Refuting Europe’s analysis of Hezbollah’s benign resistance to Israeli foreign policy, he continued: “Hezbollah maintains a presence in Europe, and its recent activities demonstrate that it is not concerned about collateral damage or political fallout that could result from conducting operations there.”
Israeli foreign ministry spokesman Yigal Palmor responded to the EU’s refusal to designate Hezbollah as a terrorist organisation, by saying that “for years we have been providing Europe with information on Hezbollah’s direct involvement in terror attacks”.
“But certain states in the EU have clarified to us that because of political reasons, they prefer to not add Hezbollah to the list, despite them not disputing the evidence,” he added.
Any EU-backed move to outlaw the group would require a unanimous vote by all 27 member states. When looking at the various attitudes of individual member nations, it becomes clear there is no universal policy regarding the group.
Whilst the Netherlands declared Hezbollah as a terrorist organisation in 2004, declaring it does not differentiate between its political and terrorist wings, Britain does distinguish between the different elements, and has crucially only outlawed its militant wing.
France is widely seen as the main stumbling block to any moves to outlaw the organisation, on account of its historic close ties to Lebanon. French diplomats in Beirut regularly meet with Hezbollah officials and former French Foreign Minister Bernard Kouchner held talks with one of the group’s MPs in 2009, as did former EU foreign policy chief Javier Solana.
In a meeting with current EU foreign policy chief Catherine Ashton following his failed appeal to the EU, Lieberman told her that “everyone knows who and what the Hezbollah organisation is”. “All are aware of the criminal activities it perpetrates”.
On his return from Brussels, Lieberman insisted Israel had made the first move in what it expected to be a drawn-out process of united the international community in a desire to act against the terrorist group.
Benjamin continued on this theme: “We have many partners in the international community who share the revulsion about what is going on in Syria. We believe that is they are presented with this information (about Hezbollah’s collusion with the regime) – and we will, of course, be following up diplomatically – they may want to take additional measures.”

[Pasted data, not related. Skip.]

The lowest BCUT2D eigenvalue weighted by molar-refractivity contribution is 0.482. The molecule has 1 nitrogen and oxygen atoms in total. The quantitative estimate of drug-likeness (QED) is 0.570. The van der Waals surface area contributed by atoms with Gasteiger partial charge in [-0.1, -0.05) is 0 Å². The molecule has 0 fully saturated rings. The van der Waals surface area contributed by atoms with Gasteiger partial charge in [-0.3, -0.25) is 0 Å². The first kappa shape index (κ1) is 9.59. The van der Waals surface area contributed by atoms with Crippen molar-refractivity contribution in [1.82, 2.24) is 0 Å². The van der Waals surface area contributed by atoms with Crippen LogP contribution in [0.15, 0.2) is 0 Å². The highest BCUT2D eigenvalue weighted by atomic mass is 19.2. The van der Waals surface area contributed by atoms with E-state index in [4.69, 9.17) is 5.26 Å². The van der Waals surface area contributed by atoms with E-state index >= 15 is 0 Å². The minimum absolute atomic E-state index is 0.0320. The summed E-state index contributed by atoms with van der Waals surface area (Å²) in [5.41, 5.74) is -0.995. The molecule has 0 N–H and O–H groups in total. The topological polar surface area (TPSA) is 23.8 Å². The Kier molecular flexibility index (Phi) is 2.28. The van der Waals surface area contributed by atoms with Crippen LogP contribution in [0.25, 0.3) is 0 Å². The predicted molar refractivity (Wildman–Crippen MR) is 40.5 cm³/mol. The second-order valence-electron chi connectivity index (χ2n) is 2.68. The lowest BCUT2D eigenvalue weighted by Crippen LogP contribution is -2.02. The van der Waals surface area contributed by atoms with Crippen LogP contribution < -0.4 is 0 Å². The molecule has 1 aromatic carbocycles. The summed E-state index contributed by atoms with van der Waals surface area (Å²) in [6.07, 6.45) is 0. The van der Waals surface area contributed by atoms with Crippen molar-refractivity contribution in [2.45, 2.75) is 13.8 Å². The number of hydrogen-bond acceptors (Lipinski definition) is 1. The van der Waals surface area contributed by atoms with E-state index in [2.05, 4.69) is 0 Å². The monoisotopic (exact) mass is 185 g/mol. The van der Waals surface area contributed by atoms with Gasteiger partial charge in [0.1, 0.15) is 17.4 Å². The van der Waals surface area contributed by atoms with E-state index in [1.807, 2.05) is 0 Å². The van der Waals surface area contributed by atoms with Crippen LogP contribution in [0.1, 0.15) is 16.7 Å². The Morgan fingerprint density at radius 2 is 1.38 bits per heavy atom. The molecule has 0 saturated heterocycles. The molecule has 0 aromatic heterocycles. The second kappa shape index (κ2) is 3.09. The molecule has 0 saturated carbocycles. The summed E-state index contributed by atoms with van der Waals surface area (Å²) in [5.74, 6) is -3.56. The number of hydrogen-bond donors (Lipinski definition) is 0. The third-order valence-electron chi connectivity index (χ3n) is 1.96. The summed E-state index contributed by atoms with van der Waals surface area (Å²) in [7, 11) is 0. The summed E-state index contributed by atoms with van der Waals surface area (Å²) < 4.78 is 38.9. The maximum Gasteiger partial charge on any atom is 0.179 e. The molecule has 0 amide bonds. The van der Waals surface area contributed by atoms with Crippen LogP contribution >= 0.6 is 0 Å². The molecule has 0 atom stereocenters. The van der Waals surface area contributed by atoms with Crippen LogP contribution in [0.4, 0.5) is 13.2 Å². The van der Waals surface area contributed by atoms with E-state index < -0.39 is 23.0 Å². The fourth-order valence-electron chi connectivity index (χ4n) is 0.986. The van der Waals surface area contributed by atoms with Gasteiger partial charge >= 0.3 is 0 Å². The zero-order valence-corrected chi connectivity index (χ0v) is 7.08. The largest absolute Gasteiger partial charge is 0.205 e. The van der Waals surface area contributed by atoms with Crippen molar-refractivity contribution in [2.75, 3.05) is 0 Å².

The US has also been keen to expose the bilateral relationship between the Syrian regime and Hezbollah, with Treasury official for Terrorism and Financial Intelligence David Cohen telling the same briefing session: “For years the (Syrian President Bashar) Assad regime provided safe haven to Hezbollah training camps and routed weapons and money, in many cases, from Iran to Hezbollah operatives in Lebanon. Hezbollah is now repaying its debt to Assad by providing training, advice and extensive logistical support to the Government of Syria.”
Hezbollah has made increasingly unveiled declarations of support for the Syrian administration in recent months as international pressure on the regime has been ramped up to cede to a democratic transition in the country.
Speaking to a crowd of supporters in the Hezbollah nerve centre of Dahieh in southern Beirut last month, on the sixth anniversary of its self-proclaimed “victory” over Israel in the Second Lebanon War, the group’s leader Hassan Nasrallah claimed the Syrian regime had armed Hamas to support the Palestinian cause.
Speaking from a bunker, the controversial leader insisted “the Syrian leadership was risking its interests and existence in order for the resistance in Lebanon and Palestine to be strong”.
Further commended the three slain Syrian officials in an attack on a government building in Damascus in July, he described the men as key proponents of the “resistance” movement against Israel, adding “my war is with the Israelis, my struggle is with the Israelis”.
But the Hezbollah leader also said that a EU blacklist of its organization “would destroy Hezbollah.” “The sources of our funding will dry up and the sources of moral political and material support will be destroyed,” he said.